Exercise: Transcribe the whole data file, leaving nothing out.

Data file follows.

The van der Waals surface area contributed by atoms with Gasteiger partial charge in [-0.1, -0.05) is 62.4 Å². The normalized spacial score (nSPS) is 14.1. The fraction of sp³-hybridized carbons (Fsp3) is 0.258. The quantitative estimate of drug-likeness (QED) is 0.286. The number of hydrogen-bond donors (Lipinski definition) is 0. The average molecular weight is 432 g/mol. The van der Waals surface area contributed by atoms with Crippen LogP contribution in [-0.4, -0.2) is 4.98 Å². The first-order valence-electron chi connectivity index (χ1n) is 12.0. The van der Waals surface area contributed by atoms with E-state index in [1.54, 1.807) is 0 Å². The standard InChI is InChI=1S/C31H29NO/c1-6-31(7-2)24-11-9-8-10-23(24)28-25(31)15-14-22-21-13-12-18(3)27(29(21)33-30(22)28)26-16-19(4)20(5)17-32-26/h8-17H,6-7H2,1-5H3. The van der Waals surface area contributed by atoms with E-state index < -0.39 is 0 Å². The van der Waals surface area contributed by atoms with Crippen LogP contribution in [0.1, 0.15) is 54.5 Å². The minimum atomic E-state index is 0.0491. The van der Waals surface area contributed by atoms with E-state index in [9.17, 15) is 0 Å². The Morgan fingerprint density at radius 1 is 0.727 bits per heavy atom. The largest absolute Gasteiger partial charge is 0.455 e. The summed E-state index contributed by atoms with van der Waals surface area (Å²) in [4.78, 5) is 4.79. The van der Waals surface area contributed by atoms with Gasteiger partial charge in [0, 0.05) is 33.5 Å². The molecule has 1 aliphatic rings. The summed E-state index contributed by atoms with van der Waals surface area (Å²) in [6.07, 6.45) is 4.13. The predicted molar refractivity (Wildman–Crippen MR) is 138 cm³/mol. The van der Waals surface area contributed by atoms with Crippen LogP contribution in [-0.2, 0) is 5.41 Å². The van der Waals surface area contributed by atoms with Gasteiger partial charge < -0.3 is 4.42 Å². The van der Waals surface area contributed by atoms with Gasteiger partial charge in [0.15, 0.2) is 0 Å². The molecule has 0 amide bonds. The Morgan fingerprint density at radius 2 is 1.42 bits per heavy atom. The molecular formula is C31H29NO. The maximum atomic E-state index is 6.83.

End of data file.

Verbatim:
The van der Waals surface area contributed by atoms with Gasteiger partial charge in [-0.1, -0.05) is 62.4 Å². The normalized spacial score (nSPS) is 14.1. The fraction of sp³-hybridized carbons (Fsp3) is 0.258. The quantitative estimate of drug-likeness (QED) is 0.286. The number of hydrogen-bond donors (Lipinski definition) is 0. The average molecular weight is 432 g/mol. The van der Waals surface area contributed by atoms with Crippen LogP contribution in [-0.4, -0.2) is 4.98 Å². The first-order valence-electron chi connectivity index (χ1n) is 12.0. The van der Waals surface area contributed by atoms with E-state index in [1.54, 1.807) is 0 Å². The standard InChI is InChI=1S/C31H29NO/c1-6-31(7-2)24-11-9-8-10-23(24)28-25(31)15-14-22-21-13-12-18(3)27(29(21)33-30(22)28)26-16-19(4)20(5)17-32-26/h8-17H,6-7H2,1-5H3. The van der Waals surface area contributed by atoms with E-state index < -0.39 is 0 Å². The van der Waals surface area contributed by atoms with Crippen LogP contribution in [0.1, 0.15) is 54.5 Å². The minimum atomic E-state index is 0.0491. The van der Waals surface area contributed by atoms with E-state index in [9.17, 15) is 0 Å². The Morgan fingerprint density at radius 1 is 0.727 bits per heavy atom. The largest absolute Gasteiger partial charge is 0.455 e. The summed E-state index contributed by atoms with van der Waals surface area (Å²) in [4.78, 5) is 4.79. The van der Waals surface area contributed by atoms with Gasteiger partial charge in [0, 0.05) is 33.5 Å². The molecule has 1 aliphatic rings. The summed E-state index contributed by atoms with van der Waals surface area (Å²) in [6.07, 6.45) is 4.13. The predicted molar refractivity (Wildman–Crippen MR) is 138 cm³/mol. The van der Waals surface area contributed by atoms with Crippen LogP contribution in [-0.2, 0) is 5.41 Å². The van der Waals surface area contributed by atoms with Gasteiger partial charge < -0.3 is 4.42 Å². The van der Waals surface area contributed by atoms with Gasteiger partial charge in [0.15, 0.2) is 0 Å². The molecule has 0 amide bonds. The Morgan fingerprint density at radius 2 is 1.42 bits per heavy atom. The molecular formula is C31H29NO. The maximum atomic E-state index is 6.83.